DELIVER trial to test dapivirine ring, PrEP for safety in pregnant women
The NIH announced the start of the first clinical trial designed specifically to test the safety of the monthly dapivirine vaginal ring in pregnant women. The study also will test the safety of an oral tablet for HIV pre-exposure prophylaxis, or PrEP, in pregnant women.
“Women need reliable HIV prevention methods that they know are safe during pregnancy for themselves and their babies,” Anthony S. Fauci, MD, director of the National Institute of Allergy and Infectious Diseases, said in a news release. “This new clinical trial will provide important data on the safety of PrEP and the dapivirine ring during pregnancy and will help expectant parents make well-informed HIV prevention choices.”
The trial, a phase 3b safety study, will be conducted at four sites in Malawi, South Africa, Uganda and Zimbabwe using PrEP and dapivirine rings donated by Gilead Sciences and the International Partnership for Microbicides, respectively.
According to the news release, DELIVER researchers plan to enroll 750 healthy, HIV-negative women aged 18 to 40 years who have an uncomplicated pregnancy who will be randomly assigned to receive the dapivirine vaginal ring or PrEP in a 2-to-1 ratio. The participants will use the assigned product until the end of their pregnancy or 42 weeks’ gestation. The trial also will assess the acceptability of the prevention methods among the participants.
Initially, 150 women will be enrolled using their product at 36 to 34 weeks’ gestation. The process will then be repeated with 150 women at 30 to 35 weeks’ gestation, 150 women at 20 to 29 weeks’ gestation and 300 women at 12 to 19 weeks’ gestation, depending upon initial safety assessments.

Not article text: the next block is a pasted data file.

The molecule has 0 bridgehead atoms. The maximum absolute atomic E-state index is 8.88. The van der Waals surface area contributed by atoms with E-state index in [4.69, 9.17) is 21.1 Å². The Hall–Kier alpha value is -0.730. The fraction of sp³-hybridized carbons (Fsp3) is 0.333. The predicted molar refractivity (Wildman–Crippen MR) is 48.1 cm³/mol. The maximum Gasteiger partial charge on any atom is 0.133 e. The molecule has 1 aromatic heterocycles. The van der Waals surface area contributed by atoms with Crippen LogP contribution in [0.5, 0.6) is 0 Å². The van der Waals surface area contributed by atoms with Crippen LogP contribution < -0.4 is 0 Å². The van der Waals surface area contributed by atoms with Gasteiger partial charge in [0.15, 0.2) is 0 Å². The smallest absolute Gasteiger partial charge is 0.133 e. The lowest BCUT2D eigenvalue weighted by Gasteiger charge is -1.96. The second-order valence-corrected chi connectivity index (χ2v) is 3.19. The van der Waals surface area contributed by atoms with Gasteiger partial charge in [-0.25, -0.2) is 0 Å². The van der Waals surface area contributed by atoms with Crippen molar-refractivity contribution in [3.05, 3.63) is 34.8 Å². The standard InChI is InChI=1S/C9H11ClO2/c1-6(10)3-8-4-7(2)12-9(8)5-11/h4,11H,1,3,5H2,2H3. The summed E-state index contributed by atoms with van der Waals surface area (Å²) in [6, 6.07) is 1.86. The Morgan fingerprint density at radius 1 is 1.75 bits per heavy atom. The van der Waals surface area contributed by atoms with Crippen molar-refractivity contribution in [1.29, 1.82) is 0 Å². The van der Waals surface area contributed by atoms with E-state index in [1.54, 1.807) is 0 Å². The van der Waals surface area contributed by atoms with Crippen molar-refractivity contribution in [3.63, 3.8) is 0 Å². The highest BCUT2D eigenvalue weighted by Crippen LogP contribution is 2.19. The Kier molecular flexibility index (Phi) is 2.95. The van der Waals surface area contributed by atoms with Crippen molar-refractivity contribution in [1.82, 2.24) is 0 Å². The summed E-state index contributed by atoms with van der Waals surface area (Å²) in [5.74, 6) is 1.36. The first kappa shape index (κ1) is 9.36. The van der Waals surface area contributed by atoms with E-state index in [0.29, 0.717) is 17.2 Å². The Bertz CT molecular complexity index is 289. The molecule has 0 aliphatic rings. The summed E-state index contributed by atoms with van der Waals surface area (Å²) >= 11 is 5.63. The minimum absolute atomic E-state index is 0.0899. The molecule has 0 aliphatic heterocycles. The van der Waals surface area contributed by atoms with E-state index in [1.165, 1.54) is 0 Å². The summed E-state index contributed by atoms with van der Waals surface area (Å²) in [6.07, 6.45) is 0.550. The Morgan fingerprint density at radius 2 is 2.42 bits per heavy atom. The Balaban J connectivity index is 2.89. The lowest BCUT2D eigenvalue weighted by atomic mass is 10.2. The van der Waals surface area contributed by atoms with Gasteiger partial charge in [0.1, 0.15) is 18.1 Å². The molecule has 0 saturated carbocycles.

According to the release, the study team will record any medical problems among the women and infants, and birth defects in the infants, while also tracking the frequency of full-term live births, premature live births and pregnancy losses.
Previous findings from the HOPE trial, an open-label study that offered the vaginal ring to 1,456 HIV uninfected women, found that it reduces the risk for HIV infection by an estimated 39%. These women were also part of the ASPIRE trial, which showed that the dapivirine ring was well tolerated and reduced the incidence of HIV by approximately 27% compared with placebo.
NIH said data from the DELIVER trial may help some countries decide whether and how to roll out PrEP and dapivirine rings — depending on the receipt of regulatory approval —among pregnant women. – by Caitlyn Stulpin
Disclosure: Fauci reports no relevant financial disclosures.
Reference: NIH. NIH-funded clinical trial to test PrEP, dapivirine ring for safety in pregnant women. https://www.nih.gov/news-events/news-releases/nih-funded-clinical-trial-test-prep-dapivirine-ring-safety-pregnant-women. Accessed on February 17, 2020.